Distinguishing “Loner” Attacks from Other Domestic Extremist Violence

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Distinguishing “Loner” Attacks from Other Domestic Extremist Violence

Category: Crime, Homicide, Injury, Mass Shootings|Journal: Criminology & Public Policy (full text)|Author: J Freilich, J Gruenwald, S Chermak|Year: 2013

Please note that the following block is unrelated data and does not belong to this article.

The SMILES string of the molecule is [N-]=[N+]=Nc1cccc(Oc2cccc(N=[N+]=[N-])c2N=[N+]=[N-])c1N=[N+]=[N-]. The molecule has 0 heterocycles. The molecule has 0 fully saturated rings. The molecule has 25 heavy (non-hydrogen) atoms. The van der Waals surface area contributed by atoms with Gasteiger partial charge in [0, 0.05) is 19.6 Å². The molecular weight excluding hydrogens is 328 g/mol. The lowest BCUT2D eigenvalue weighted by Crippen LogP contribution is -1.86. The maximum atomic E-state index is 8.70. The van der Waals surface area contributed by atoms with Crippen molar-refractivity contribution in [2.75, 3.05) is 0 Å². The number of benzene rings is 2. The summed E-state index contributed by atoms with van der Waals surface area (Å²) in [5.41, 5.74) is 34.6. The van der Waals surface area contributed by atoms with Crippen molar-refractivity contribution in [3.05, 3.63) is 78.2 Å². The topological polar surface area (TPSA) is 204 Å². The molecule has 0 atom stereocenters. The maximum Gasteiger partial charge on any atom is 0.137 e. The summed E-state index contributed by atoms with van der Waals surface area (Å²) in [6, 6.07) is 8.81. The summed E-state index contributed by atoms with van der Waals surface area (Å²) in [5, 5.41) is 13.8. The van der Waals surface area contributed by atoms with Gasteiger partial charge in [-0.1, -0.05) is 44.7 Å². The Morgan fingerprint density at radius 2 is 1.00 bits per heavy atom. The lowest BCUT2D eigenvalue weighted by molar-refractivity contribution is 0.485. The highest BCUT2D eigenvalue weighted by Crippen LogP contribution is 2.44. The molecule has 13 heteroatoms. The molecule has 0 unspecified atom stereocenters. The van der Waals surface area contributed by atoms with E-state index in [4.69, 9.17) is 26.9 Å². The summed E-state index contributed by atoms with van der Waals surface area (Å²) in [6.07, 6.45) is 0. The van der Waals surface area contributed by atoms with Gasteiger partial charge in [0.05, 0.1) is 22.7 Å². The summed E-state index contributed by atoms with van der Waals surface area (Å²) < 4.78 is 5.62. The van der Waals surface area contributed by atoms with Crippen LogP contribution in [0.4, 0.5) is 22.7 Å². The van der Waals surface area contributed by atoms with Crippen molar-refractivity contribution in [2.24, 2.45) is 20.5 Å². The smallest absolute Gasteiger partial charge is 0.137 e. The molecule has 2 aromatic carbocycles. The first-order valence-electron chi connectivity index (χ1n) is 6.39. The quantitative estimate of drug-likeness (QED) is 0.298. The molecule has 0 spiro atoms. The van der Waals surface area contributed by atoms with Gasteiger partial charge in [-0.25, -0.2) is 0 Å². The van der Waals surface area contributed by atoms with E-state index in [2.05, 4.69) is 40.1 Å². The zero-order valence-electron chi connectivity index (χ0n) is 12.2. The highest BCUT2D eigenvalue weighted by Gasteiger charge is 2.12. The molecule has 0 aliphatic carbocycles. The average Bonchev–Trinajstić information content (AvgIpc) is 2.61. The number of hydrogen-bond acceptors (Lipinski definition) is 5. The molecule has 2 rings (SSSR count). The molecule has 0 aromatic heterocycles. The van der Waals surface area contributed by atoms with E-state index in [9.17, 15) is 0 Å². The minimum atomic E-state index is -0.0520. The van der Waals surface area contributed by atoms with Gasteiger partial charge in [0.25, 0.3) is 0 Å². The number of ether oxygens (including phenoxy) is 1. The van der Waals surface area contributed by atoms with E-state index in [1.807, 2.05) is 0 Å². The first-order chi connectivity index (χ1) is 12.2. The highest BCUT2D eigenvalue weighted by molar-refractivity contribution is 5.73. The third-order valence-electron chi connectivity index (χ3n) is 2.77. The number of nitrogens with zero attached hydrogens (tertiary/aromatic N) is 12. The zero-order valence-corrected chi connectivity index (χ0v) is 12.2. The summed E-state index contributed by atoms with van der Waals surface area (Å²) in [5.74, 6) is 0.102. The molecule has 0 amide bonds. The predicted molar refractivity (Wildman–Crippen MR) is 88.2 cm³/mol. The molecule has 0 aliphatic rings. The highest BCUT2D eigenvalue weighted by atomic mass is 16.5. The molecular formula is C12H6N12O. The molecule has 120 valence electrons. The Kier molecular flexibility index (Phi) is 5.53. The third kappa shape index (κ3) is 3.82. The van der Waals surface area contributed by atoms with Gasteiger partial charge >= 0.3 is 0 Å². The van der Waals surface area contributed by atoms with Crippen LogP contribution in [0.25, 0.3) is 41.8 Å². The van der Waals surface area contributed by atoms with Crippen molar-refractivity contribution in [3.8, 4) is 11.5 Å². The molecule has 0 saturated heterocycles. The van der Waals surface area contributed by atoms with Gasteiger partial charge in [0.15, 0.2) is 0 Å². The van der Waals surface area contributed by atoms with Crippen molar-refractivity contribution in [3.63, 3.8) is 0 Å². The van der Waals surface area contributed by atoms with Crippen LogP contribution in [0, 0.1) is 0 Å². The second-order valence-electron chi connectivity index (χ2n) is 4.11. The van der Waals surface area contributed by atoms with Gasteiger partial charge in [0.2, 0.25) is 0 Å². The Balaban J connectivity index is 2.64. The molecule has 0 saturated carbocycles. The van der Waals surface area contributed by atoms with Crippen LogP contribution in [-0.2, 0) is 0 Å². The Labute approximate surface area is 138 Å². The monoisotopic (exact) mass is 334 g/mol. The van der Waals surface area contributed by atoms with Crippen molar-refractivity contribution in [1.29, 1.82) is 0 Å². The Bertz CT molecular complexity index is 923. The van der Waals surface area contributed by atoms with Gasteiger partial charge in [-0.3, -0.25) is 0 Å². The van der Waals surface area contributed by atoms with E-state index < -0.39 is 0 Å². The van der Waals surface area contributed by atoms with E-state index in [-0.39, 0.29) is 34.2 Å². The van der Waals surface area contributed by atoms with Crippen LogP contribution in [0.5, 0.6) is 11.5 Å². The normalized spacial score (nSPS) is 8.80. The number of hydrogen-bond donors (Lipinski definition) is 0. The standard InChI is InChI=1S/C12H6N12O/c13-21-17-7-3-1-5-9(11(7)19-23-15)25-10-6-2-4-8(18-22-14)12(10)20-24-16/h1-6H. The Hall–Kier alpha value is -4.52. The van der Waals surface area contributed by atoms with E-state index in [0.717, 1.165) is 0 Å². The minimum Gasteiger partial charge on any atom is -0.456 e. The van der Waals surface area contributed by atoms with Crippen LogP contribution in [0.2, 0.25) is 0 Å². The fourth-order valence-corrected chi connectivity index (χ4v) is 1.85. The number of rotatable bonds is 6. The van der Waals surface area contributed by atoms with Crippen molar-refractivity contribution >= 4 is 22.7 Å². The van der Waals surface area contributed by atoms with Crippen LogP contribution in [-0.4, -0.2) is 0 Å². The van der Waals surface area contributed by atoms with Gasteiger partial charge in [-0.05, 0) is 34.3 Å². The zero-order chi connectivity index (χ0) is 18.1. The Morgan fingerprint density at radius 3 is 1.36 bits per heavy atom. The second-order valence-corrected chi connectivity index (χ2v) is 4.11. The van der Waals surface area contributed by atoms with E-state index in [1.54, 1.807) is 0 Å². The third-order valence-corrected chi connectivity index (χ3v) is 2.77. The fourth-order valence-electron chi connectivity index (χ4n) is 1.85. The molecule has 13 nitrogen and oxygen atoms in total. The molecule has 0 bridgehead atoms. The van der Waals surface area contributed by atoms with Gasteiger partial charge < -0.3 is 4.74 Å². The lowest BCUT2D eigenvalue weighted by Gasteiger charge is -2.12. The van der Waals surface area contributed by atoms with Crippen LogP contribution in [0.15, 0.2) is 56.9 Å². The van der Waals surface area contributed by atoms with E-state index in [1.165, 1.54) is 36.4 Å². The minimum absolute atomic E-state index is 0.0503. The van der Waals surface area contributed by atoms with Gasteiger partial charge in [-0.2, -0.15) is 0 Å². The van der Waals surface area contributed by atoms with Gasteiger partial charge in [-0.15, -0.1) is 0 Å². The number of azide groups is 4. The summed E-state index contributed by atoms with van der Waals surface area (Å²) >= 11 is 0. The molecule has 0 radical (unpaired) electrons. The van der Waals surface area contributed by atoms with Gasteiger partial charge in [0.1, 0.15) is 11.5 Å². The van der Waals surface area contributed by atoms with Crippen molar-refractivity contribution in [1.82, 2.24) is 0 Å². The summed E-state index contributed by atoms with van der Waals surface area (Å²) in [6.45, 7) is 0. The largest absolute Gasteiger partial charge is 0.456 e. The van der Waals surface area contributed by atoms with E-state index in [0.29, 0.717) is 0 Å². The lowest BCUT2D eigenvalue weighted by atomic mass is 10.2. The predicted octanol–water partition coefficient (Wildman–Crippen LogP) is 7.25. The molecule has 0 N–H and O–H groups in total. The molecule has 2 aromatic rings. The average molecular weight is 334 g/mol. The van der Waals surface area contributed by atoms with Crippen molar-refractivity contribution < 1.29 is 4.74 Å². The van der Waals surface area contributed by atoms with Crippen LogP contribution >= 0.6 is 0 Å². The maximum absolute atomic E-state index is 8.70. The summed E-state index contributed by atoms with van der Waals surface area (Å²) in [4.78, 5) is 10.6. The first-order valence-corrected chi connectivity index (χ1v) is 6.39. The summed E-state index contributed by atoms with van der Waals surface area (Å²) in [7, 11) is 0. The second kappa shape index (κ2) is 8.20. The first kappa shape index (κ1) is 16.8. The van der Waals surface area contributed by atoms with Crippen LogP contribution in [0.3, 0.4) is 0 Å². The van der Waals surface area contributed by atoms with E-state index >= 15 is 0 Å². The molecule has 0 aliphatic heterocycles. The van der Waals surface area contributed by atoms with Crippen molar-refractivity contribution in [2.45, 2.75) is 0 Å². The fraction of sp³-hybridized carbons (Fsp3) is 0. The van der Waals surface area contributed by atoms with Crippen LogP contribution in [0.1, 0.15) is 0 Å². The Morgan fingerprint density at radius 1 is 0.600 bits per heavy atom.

This study examines whether the homicides committed by far-right loner extremists (herein “loners”) are different from a comparison set of homicides committed by other types of far-right extremists in the United States.1 The database that is used includes all ideologically motivated homicides committed by far-right extremists between 1990 and 2010. There has been substantial interest in understanding the lethal potential of loners along with excellent foundational empirical and theoretical work, but there are gaps in this research. Most of the literature argued that loners are “different” from extremists who might offend in groups or with other offenders. As shown subsequently, the literature review documents a large number of specific claims about alleged differences between loners and other types of extremist offenders. Unfortunately, studies empirically documenting these differences are lacking.

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